Can you predict the spot of your next pimple as accurately as the date of your next period? If you the answer is yes, there’s probably a reason you keep getting a pimple in the same spot.
Luckily, there are steps you can take to end the vicious cycle of super stubborn, frustrating pimples, says Dr Joshua Zeichner, director of cosmetic and clinical research in dermatology at Mount Sinai Hospital in NYC.
Here’s what you need to know about these tough-to-fight pimples – and how to banish them for good.
1. That pimple might actually be a cyst.
Underground pimples that swell up and never come to a head (these suckers are known as cysts) are notorious for showing up in the same exact spot, says Dr Zeichner. They develop when your pore, which is shaped like a long tube, branches out and causes oil to take a detour from its path to the surface of your skin.
When this happens, the oil forms a “balloon-like” shape under the skin and inflates and deflates depending on how much oil you’re producing, Dr. Zeichner adds. If you have big groupings of cysts, which can leave behind scars, then your doctor might prescribe a birth control pill, spironolactone, antibiotics, or even Accutane, says Dr Estee Williams, a dermatologist in NYC.
For the occasional cyst, Dr. Williams recommends a topical treatment. “Cleansers can only do so much,” says. “Acne usually requires leave-on products.” Look for spot treatments that contain glycolic or salicylic acid or benzoyl peroxide.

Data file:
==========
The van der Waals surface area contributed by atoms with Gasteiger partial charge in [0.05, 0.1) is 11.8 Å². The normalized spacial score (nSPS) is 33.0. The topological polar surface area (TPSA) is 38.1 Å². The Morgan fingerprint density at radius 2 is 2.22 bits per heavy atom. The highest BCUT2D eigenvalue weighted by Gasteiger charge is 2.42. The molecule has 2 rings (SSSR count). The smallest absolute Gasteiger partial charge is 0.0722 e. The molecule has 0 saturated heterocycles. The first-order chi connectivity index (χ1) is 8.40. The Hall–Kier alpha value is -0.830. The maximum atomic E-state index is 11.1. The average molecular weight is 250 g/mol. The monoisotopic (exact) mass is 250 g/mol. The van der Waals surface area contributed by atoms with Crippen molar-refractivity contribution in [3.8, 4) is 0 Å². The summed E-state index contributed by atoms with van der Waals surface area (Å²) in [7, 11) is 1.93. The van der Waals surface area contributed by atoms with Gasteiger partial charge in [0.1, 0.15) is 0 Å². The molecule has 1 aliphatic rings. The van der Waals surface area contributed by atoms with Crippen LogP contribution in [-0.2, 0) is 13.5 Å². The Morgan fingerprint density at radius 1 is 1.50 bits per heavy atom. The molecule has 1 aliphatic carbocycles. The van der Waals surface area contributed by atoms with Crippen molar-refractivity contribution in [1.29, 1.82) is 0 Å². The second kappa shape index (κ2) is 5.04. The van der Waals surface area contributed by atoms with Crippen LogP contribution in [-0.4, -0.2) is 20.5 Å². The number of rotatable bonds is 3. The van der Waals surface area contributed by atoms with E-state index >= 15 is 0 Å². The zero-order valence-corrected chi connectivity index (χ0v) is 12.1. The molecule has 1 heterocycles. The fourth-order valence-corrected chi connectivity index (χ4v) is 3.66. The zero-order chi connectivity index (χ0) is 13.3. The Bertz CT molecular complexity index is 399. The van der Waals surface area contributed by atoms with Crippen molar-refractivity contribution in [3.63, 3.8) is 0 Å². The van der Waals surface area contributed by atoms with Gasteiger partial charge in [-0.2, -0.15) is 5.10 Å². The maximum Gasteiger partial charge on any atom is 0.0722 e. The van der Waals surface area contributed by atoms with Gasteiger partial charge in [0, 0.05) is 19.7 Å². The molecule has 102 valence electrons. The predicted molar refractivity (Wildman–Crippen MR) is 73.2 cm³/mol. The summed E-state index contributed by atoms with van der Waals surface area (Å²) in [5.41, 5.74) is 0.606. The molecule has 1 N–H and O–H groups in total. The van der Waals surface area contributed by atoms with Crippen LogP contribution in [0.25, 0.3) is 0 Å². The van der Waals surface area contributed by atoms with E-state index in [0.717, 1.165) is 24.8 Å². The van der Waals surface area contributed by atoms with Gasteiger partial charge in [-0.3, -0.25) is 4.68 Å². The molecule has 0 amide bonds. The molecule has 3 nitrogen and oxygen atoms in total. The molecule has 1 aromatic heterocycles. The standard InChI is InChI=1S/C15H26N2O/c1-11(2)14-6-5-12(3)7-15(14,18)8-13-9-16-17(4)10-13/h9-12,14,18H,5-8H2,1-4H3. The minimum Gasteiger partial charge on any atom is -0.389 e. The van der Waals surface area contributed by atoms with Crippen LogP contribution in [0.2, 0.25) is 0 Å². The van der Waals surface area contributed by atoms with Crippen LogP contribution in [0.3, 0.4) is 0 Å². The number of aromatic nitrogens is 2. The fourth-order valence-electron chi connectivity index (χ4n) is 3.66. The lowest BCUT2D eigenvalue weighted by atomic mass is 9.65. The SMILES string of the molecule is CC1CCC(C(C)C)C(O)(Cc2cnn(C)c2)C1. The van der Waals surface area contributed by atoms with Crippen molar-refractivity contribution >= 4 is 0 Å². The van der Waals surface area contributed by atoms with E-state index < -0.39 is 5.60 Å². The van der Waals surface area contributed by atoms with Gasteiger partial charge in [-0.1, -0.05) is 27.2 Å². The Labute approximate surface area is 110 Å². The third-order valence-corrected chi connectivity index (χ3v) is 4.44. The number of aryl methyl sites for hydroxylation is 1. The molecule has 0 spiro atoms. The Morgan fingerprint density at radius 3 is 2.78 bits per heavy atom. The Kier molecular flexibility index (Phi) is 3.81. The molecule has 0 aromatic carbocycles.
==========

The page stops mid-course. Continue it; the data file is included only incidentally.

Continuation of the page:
2. You’re not popping that whitehead the right way.
If you once squeezed a whitehead until it burst, it’s possible that the entire blockage wasn’t removed—meaning that pimple could become inflamed again, says Dr Zeichner. The irritation or exposed bacteria could also cause another pimple to form right next to your previous one. “It might appear like it’s the same zit, but it’s not,” says Dr Zeichner.
It’s easier said than done, but the best thing to do to treat a whitehead is nothing at all. Popping can lead to scarring unless you leave it to a pro. But if you can’t resist the pop, Dr Zeichner recommends using a salicylic acid treatment to remove excess oil and prevent your pore from becoming blocked again.
3. Your dirty habits might be to blame.
Have the habit of touching your face when you’re stressed or reading emails at your desk? What about never disinfecting your cell phone? These breakouts are called acne mechanica, acne caused by heat, friction, and pressure against the skin.
Besides keeping your hands off your face, try cleansing your phone weekly or in between long chat sessions, says Dr Deanne Mraz Robinson, assistant clinical professor of dermatology at Yale New Haven Hospital.
4. Period zits are a real thing.
If you swear that your breakout is BFFLs with your period, you’re on to something. “It is due to androgen activation of sebaceous glands,” says Dr Robinson. “It occurs in the same area as this is the area on our face in which the androgens activate our sebaceous glands.” Meaning your lower cheeks, chin, jawline, and neck are right in the line of fire.
You can deal with the drastic hormonal changes from the inside out. “Many times we use spironolactone, an androgen blocker, with or without birth control to help ease hormonal acne,” says Dr Robinson.
If you want to go the OTC route, Dr Robinson recommends a topical retinol.
This article was originally published on womenshealthsa.co.za
Image credit: iStock